When you check out a specific version from repository and try to commit it, you might expect that that revision becomes the HEAD, however that's not the case. You can only commit modified files, regardless of the version you checked out. Of course one hack to do it is checking out the latest version, checking out the revision you want to go back, copying all files from the revision on to latest version, rewriting the existing files and doing the commit later.
However, the correct way to do it is to do a reverse merge. Assume you need to go back to revision 300. Check out the latest version into a directory. On that directory, select Merge from Tortoise SVN menu. Select the first option, Merge a range of revisions. Select the repository URL of your checked out directory. Check Reverse merge. For the Revision range to merge, write 300-HEAD. Select Fully Recursive as Merge Depth and do the Merge.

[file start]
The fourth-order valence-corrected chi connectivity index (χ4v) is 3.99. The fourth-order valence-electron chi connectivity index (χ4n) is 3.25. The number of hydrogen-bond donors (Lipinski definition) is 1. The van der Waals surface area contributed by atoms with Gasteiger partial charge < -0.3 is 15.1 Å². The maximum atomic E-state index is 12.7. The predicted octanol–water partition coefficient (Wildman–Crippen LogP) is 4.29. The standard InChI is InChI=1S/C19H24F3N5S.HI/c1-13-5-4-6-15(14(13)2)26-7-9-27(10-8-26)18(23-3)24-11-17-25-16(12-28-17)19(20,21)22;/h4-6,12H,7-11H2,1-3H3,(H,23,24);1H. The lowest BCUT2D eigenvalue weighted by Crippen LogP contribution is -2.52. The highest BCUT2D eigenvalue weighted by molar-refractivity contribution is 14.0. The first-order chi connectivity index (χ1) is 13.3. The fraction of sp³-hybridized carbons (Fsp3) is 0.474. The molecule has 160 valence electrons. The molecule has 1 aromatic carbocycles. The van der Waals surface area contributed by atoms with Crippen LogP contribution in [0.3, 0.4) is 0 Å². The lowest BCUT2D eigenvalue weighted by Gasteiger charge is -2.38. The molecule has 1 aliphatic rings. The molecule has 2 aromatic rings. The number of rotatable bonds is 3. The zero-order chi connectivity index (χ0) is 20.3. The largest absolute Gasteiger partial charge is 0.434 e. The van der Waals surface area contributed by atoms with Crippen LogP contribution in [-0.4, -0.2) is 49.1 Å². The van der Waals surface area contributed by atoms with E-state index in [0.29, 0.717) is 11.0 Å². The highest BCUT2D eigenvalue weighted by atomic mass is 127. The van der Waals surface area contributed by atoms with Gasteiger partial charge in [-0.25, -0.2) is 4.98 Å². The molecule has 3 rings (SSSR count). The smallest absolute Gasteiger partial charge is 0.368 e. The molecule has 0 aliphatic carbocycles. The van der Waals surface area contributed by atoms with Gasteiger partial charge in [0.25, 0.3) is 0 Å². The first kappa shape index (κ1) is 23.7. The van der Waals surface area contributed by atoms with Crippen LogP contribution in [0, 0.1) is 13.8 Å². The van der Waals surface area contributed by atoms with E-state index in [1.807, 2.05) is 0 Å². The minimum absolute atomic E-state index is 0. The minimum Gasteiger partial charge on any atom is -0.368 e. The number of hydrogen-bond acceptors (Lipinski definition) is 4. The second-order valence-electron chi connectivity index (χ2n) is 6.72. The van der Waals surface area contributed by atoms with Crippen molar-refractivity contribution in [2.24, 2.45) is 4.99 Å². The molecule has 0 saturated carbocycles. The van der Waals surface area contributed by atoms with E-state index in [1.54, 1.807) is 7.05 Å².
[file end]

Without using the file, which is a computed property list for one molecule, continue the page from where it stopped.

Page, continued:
This will effectively do a reverse merge which is basically undoing all changes back to version 300, but manually. Your working copy is not reverted to version 300, You are at the latest revision, with files modified to content of version 300. You will be able to commit the working copy as a new revision. Please remember to check the merged version in your working copy, if necessary check out revision 300 to another directory and use diff to verify that the files have desired content.